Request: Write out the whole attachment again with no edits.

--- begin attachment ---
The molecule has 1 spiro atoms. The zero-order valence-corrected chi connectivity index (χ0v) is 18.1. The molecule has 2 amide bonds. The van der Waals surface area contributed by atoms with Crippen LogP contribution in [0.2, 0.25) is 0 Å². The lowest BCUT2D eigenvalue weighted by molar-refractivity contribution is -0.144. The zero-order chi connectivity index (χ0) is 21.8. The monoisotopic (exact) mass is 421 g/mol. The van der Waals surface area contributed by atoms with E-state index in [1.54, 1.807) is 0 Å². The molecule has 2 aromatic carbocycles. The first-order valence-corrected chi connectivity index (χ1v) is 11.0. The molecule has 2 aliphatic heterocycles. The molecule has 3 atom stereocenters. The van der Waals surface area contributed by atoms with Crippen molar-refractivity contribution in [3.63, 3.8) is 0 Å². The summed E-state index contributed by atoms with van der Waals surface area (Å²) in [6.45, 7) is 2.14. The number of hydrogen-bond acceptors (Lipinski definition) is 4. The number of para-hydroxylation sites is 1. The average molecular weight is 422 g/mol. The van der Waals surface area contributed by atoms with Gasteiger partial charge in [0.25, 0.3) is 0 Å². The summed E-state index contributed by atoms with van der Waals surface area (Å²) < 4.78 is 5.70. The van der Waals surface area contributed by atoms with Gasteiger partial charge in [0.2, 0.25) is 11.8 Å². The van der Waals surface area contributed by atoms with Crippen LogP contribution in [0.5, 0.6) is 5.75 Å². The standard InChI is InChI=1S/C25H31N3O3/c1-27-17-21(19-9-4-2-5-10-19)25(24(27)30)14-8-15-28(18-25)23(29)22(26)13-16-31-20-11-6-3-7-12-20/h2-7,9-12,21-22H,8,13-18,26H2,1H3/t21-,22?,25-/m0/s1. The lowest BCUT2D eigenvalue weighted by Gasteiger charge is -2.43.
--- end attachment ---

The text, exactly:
The molecule has 1 spiro atoms. The zero-order valence-corrected chi connectivity index (χ0v) is 18.1. The molecule has 2 amide bonds. The van der Waals surface area contributed by atoms with Crippen LogP contribution in [0.2, 0.25) is 0 Å². The lowest BCUT2D eigenvalue weighted by molar-refractivity contribution is -0.144. The zero-order chi connectivity index (χ0) is 21.8. The monoisotopic (exact) mass is 421 g/mol. The van der Waals surface area contributed by atoms with E-state index in [1.54, 1.807) is 0 Å². The molecule has 2 aromatic carbocycles. The first-order valence-corrected chi connectivity index (χ1v) is 11.0. The molecule has 2 aliphatic heterocycles. The molecule has 3 atom stereocenters. The van der Waals surface area contributed by atoms with Crippen molar-refractivity contribution in [3.63, 3.8) is 0 Å². The summed E-state index contributed by atoms with van der Waals surface area (Å²) in [6.45, 7) is 2.14. The number of hydrogen-bond acceptors (Lipinski definition) is 4. The number of para-hydroxylation sites is 1. The average molecular weight is 422 g/mol. The van der Waals surface area contributed by atoms with Gasteiger partial charge in [0.25, 0.3) is 0 Å². The summed E-state index contributed by atoms with van der Waals surface area (Å²) < 4.78 is 5.70. The van der Waals surface area contributed by atoms with Gasteiger partial charge in [0.2, 0.25) is 11.8 Å². The van der Waals surface area contributed by atoms with Crippen LogP contribution in [0.5, 0.6) is 5.75 Å². The standard InChI is InChI=1S/C25H31N3O3/c1-27-17-21(19-9-4-2-5-10-19)25(24(27)30)14-8-15-28(18-25)23(29)22(26)13-16-31-20-11-6-3-7-12-20/h2-7,9-12,21-22H,8,13-18,26H2,1H3/t21-,22?,25-/m0/s1. The lowest BCUT2D eigenvalue weighted by Gasteiger charge is -2.43.